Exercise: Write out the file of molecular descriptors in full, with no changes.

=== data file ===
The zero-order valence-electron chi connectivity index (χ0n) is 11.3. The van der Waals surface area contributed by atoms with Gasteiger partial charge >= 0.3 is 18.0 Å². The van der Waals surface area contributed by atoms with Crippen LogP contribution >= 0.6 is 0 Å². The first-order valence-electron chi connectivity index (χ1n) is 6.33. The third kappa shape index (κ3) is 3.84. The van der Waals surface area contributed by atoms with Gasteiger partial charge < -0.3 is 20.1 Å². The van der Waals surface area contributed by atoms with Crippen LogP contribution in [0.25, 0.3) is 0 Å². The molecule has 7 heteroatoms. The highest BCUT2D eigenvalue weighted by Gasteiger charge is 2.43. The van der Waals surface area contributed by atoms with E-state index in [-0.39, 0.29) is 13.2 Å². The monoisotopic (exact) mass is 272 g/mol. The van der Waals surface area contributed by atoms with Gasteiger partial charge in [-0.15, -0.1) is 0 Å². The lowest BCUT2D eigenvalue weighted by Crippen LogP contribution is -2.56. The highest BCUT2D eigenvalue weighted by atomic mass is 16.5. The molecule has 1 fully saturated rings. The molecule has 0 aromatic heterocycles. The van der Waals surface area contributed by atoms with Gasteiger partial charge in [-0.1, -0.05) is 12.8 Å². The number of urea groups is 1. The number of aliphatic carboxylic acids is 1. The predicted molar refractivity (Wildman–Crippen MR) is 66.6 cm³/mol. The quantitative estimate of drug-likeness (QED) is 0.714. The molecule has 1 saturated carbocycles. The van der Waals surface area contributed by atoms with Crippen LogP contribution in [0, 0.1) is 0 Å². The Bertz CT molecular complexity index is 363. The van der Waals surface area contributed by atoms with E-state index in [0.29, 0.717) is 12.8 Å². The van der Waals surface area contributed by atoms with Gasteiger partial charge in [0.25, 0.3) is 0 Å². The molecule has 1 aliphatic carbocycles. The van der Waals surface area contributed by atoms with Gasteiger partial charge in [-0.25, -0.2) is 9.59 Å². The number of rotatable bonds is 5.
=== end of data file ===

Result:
The zero-order valence-electron chi connectivity index (χ0n) is 11.3. The van der Waals surface area contributed by atoms with Gasteiger partial charge >= 0.3 is 18.0 Å². The van der Waals surface area contributed by atoms with Crippen LogP contribution >= 0.6 is 0 Å². The first-order valence-electron chi connectivity index (χ1n) is 6.33. The third kappa shape index (κ3) is 3.84. The van der Waals surface area contributed by atoms with Gasteiger partial charge < -0.3 is 20.1 Å². The van der Waals surface area contributed by atoms with Crippen LogP contribution in [0.25, 0.3) is 0 Å². The molecule has 7 heteroatoms. The highest BCUT2D eigenvalue weighted by Gasteiger charge is 2.43. The van der Waals surface area contributed by atoms with E-state index in [-0.39, 0.29) is 13.2 Å². The monoisotopic (exact) mass is 272 g/mol. The van der Waals surface area contributed by atoms with Gasteiger partial charge in [-0.15, -0.1) is 0 Å². The lowest BCUT2D eigenvalue weighted by Crippen LogP contribution is -2.56. The highest BCUT2D eigenvalue weighted by atomic mass is 16.5. The molecule has 1 fully saturated rings. The molecule has 0 aromatic heterocycles. The van der Waals surface area contributed by atoms with Gasteiger partial charge in [-0.1, -0.05) is 12.8 Å². The number of urea groups is 1. The number of aliphatic carboxylic acids is 1. The predicted molar refractivity (Wildman–Crippen MR) is 66.6 cm³/mol. The quantitative estimate of drug-likeness (QED) is 0.714. The molecule has 1 saturated carbocycles. The van der Waals surface area contributed by atoms with Crippen LogP contribution in [0, 0.1) is 0 Å². The Bertz CT molecular complexity index is 363. The van der Waals surface area contributed by atoms with E-state index in [0.29, 0.717) is 12.8 Å². The van der Waals surface area contributed by atoms with Gasteiger partial charge in [0.25, 0.3) is 0 Å². The molecule has 1 aliphatic carbocycles. The van der Waals surface area contributed by atoms with Gasteiger partial charge in [-0.25, -0.2) is 9.59 Å². The number of rotatable bonds is 5.